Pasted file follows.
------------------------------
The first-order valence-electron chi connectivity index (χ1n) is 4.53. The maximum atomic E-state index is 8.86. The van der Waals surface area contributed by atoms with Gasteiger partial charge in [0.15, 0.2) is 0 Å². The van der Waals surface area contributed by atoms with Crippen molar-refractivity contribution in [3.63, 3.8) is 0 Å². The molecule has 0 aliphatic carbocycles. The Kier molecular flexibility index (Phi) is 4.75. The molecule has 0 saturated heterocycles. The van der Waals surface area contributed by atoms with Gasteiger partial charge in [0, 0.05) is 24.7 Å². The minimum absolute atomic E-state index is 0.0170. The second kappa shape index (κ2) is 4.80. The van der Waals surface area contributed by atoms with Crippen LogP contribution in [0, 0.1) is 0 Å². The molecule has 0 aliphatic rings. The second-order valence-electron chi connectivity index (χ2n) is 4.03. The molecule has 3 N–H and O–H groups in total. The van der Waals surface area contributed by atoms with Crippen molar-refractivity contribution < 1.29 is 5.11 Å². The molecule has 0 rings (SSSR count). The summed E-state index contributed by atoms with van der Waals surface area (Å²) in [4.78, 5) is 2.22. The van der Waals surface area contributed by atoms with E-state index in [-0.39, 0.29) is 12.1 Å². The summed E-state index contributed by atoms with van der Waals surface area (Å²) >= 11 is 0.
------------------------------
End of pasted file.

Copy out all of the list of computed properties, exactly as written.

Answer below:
The first-order valence-electron chi connectivity index (χ1n) is 4.53. The maximum atomic E-state index is 8.86. The van der Waals surface area contributed by atoms with Gasteiger partial charge in [0.15, 0.2) is 0 Å². The van der Waals surface area contributed by atoms with Crippen molar-refractivity contribution in [3.63, 3.8) is 0 Å². The molecule has 0 aliphatic carbocycles. The Kier molecular flexibility index (Phi) is 4.75. The molecule has 0 saturated heterocycles. The van der Waals surface area contributed by atoms with Gasteiger partial charge in [0, 0.05) is 24.7 Å². The minimum absolute atomic E-state index is 0.0170. The second kappa shape index (κ2) is 4.80. The van der Waals surface area contributed by atoms with Crippen LogP contribution in [0, 0.1) is 0 Å². The molecule has 0 aliphatic rings. The second-order valence-electron chi connectivity index (χ2n) is 4.03. The molecule has 3 N–H and O–H groups in total. The van der Waals surface area contributed by atoms with Crippen molar-refractivity contribution < 1.29 is 5.11 Å². The molecule has 0 rings (SSSR count). The summed E-state index contributed by atoms with van der Waals surface area (Å²) in [4.78, 5) is 2.22. The van der Waals surface area contributed by atoms with E-state index in [-0.39, 0.29) is 12.1 Å². The summed E-state index contributed by atoms with van der Waals surface area (Å²) >= 11 is 0.